Administrative Separation

Civillian military attorney Cheryl Van Ackeren is passionate about protecting the rights of service members and ensuring they get the benefits they deserve. If you are facing an administrative separation, contact Mrs. Van Ackeren at 253 442-6700 today for a one-hour initial consultation!


Administrative separations are viewed as less severe than courts-martial by the military. Because of that viewpoint, you’re appointed representation will be the junior most members of the JAG corps. You need experienced representation to defend your rights during an administrative separation, despite the military’s view, there are long-term consequences for your career both in and out of the armed services.

The military uses administrative separations to handle situations such as minor misconduct, medical discharges, fraudulent entry into military service, and unsatisfactory performance. Sometimes referred to as involuntary discharge, a commander cannot typically begin proceedings without making reasonable disciplinary and retraining efforts to rehabilitate the service member. The initial step in the discharge process requires first notifying the service member of pending proceedings.

Notification Processing

Notification processing is used where the service member has less than six years of service and the least favorable characterization of service they can receive is “General Under Honorable Conditions”. The notification process is limited to a written process wherein the command notifies the service member of their intent to discharge the member and the reasons for discharge. After receiving notification, the service member can meet with an attorney, write a statement and submit evidence on his behalf if he or she believes that discharges is not warranted in their case.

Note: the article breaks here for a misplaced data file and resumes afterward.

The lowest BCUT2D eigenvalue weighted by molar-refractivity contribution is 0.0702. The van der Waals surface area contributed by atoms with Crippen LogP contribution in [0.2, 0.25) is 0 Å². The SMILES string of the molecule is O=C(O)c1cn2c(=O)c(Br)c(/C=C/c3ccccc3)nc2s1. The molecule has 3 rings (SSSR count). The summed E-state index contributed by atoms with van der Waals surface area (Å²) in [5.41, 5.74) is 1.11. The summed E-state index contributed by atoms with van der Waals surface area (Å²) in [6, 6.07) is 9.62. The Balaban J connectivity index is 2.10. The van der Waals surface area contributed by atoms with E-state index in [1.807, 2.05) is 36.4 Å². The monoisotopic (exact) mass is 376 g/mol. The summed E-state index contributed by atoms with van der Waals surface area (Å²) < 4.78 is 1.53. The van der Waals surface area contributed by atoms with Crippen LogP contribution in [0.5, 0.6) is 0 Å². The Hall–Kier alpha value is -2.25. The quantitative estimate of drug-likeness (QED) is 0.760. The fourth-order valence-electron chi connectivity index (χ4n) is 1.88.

Board Processing

Board processing is used in all other instances. A service member is entitled to appear before the board if the military is seeking the Other-than-Honorable discharge, the service member is an officer, the service members’ length of time in service is greater than six years, and if the reason is a matter of national security. The board consists of three officers, a legal advisor, and a recorder. Unlike a court-martial, a board processing has no formal rules of evidence and decides the facts by the preponderance of the evidence. The preponderance of evidence means the offense more than likely occurred. During the hearing, the service member can have the counsel represent him, bring witnesses, question witnesses brought against him, and challenge a member of the board.


At the conclusion of both the processes, the board makes several decisions including whether alleged misconduct has occurred. If misconduct is found to have occurred, a recommendation is made concerning whether separation is warranted, and if separation is warranted, then the type of characterization of service as either Honorable, General, or Other-than-Honorable. If the board recommends an Other-than-Honorable characterization, a judge advocate will review the proceedings. The board’s recommendations are forwarded to the service member’s chain of command.

Contrary to popular belief, the service member’s discharge will not automatically upgrade six months after your administrative separation.